JACKSONVILLE -- Let's get to it . . .
Kevin from Orange Park, FL:
Well, that’s it, right? Shad Khan has bought the Fulham FC – a sure sign he is moving the Jaguars to London. London Jaguars, here we come!!!
John: I should probably just link to all of the other times I’ve written about this topic this week, but no, Khan’s purchase of Fulham does not mean the Jaguars are moving to London. Khan since purchasing the Jaguars has talked of building Jacksonville and the Jaguars into global brands. The acquisition of Fulham, as I’m sure Khan will indicate Saturday, should do nothing but help he and the team build relationships there, and that will help the franchise. Khan’s focus in London has been to strengthen the Jaguars overall, and as he has said often, that will only strengthen the franchise in Jacksonville.
Chris from Jacksonville:
OK, I know they don't really mean anything, but I was looking at the fantasy ratings on NFL.com. Now, I didn't expect us to be too great in most areas, but I can't believe our kicker wasn't even on the board! I seem to remember him being rather good, and a source of quite a few points when we were unable to make the touchdown. What's up with that?
Bobby from Doboy Island, GA:
Can we tell folks to simmer down regarding Cecil Shorts III
? The guy is an early-season concussion away from possibly never playing football again. Seems like with every new concussion, it gets more and more likely you'll get another. And Cecil had two in the span of a month that ended his season last year. I hope the man cracks 1,000 yards, but I'm more hoping he survives next season with no further issues.
John: Yes, the future is always a concern for any player, particularly one who has had concussions. We’ve discussed it. I’ve written it. It’s public knowledge. Should we not write about him or discuss him because of that? I don’t quite see what that would accomplish.
Jonathan from Fort Irwin, CA:
Has anyone considered the possibility that Khan simply likes soccer?
John: Khan has, probably.
Rhett from Old Bridge, NJ:
I'm leaving for Army BCT on the 15th. The hardest part for me is going to be missing following training camp and preseason, and the first five weeks of the season. I think this year our Jags will take a step forward toward greatness, and can be real Super Bowl contenders by 2015-2016.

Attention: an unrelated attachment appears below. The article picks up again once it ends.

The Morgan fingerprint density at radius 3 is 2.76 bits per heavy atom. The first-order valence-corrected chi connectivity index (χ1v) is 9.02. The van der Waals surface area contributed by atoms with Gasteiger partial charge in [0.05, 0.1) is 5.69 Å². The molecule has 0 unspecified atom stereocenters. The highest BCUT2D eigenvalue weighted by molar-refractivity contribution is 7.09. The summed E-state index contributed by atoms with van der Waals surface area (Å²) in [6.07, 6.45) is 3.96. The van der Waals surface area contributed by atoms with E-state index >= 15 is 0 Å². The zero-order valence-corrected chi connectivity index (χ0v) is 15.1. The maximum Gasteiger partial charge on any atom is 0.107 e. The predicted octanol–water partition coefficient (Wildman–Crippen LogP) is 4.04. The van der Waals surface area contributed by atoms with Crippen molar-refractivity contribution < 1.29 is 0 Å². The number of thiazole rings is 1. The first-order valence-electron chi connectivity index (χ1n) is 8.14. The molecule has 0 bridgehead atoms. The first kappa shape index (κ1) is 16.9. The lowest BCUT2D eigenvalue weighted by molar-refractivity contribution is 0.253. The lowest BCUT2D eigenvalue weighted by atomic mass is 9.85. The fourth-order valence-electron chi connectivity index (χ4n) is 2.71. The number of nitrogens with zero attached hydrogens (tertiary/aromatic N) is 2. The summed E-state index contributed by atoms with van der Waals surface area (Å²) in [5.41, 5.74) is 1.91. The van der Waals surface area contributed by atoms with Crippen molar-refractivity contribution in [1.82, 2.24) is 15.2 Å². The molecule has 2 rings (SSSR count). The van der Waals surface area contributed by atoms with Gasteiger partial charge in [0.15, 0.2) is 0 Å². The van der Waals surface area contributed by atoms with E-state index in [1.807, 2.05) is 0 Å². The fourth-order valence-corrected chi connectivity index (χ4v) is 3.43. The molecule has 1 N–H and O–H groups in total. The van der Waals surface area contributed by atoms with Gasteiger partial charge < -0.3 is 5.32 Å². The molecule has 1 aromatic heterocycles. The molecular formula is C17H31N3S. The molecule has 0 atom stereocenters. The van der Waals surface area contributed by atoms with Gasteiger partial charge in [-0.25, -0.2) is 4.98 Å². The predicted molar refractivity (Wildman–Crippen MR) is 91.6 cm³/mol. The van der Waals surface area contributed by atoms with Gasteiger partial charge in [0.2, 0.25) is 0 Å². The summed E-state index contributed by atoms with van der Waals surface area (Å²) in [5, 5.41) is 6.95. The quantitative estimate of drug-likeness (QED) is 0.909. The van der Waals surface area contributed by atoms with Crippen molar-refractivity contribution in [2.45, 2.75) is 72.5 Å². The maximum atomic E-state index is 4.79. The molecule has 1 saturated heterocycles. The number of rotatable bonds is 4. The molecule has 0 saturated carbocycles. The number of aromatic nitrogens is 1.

John: I agree that there should be a step forward this season, and that’s a more-than-reasonable time frame for contending. Good luck to you, and thank you.
Bryce from Algona, IA:
So you know the rough definition of laissez-faire. Should credit go to your 12th-grade government teacher or thefreedictionary.com?
John: Ah, so much talk of credit these days . . . why get bogged down in details?
Ted from Jacksonville:
Do you think the coaches should try Josh Evans
at corner and how do you think he would be? Rashean Mathis was drafted as a free safety and started but switched to corner.
John: Evans actually began his career at Florida as a corner, so it’s not completely beyond the scope of possibility. I wouldn’t bet on it, though. His body type and playing style appear to fit safety better than corner. The Jaguars liked Evans as a safety, and there was no talk – at least not in a public setting – of moving him.
Snook from Keller, TX:
Woke up this morning with an incredible headache and this rather large new tat. What the heck does Moodachay mean again? Gonna have a hard time explaining this one to the misses... Advice?
John: Where’s the tat?
Nick from Jacksonville:
When I reread my question about home-field advantage, I realize at the end I did get off-course. We may not lose all four London games, and Moodachay knows I hope we don't, but it did sound as though you were partially agreeing with me about not having home-field advantage come October against the 49ers. Here's to hoping we face the Raiders there next year.
John: The 49ers are good. On paper, they’re probably better than the Jaguars entering the season. We’re probably down to arguing semantics on this. The 49ers could have an advantage in terms of crowd noise, and if that’s your definition of home-field advantage, then go with that. I think the Jaguars over time could get enough of a fan base and enough familiarity with the London surroundings and trip that it becomes a home-field advantage. Time will tell.
Josh from Section 105:
Was there any clapping when you agreed to terms with the Jaguars?